On Chips and Microchips

» February 8th, 2016

This past year, 2015, may go down as the year we admitted that our relationship with digital media was getting a little dysfunctional. Several recent books—notably Sven Birkerts’ Changing the Subject: Art and Attention in the Internet Ageand Sherry Turkle’s Reclaiming Conversation: The Power of Talk in a Digital Age—persuasively argue that an unhealthy immersion in online culture is blurring our focus. Meaningful tasks such as reading serious books or having face-to-face conversations have gotten more challenging. Fretful articles appearing in places such as the Chronicle of Higher Education have covered the emotional fallout (among Millennials in particular). We’re anxious, in turns out, from too much digital investment, and while few us are taking a digital detox, the idea is starting to sound pretty nice.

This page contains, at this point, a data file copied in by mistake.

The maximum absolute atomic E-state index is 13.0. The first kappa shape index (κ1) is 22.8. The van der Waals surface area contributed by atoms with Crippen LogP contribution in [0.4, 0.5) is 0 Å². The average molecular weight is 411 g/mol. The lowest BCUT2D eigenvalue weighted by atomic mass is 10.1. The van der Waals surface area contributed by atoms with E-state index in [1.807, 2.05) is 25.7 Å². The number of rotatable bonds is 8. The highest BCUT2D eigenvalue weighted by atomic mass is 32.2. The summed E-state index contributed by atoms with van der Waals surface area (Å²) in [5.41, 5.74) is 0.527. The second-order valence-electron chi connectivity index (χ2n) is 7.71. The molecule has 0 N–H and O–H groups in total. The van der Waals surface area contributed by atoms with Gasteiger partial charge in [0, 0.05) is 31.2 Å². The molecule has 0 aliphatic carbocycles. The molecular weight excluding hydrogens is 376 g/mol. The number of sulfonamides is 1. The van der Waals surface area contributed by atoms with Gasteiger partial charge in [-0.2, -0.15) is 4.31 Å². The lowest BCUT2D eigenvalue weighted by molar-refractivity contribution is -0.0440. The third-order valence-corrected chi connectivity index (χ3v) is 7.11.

These studies—which became a media staple in 2015—sketch a dire portrait of chronic digital distraction, maybe at times too dire. But they effectively highlight notable aspects of our social media habits that, because of digital culture’s comprehensive claim on our lives, we may be too distracted to recognize as detrimental to our well-being. Although the connection is by no means obvious, the digital trap—whether overstated or not—illuminates the intractable struggle we have with another vexed consumer behavior: eating unhealthy food.

The parallel begins with an elemental point: Modernized humans dedicate much of their lives to avoiding discomfort. The quest to live as stress free as possible is such a fundamental desire that it almost seems self-justifying. Not surprisingly, fast food and digital applications speak persuasively to this primal urge, promising as they do to ease us through the day with miraculous short cuts and life hacks that never cease to wow us with their novelty. An app that directs us exactly where to drive, not unlike a pizza with cheese jammed into the crust, offer enough convenience and novelty—granted in very different ways—to keep us in thrall to the charms of modernity.

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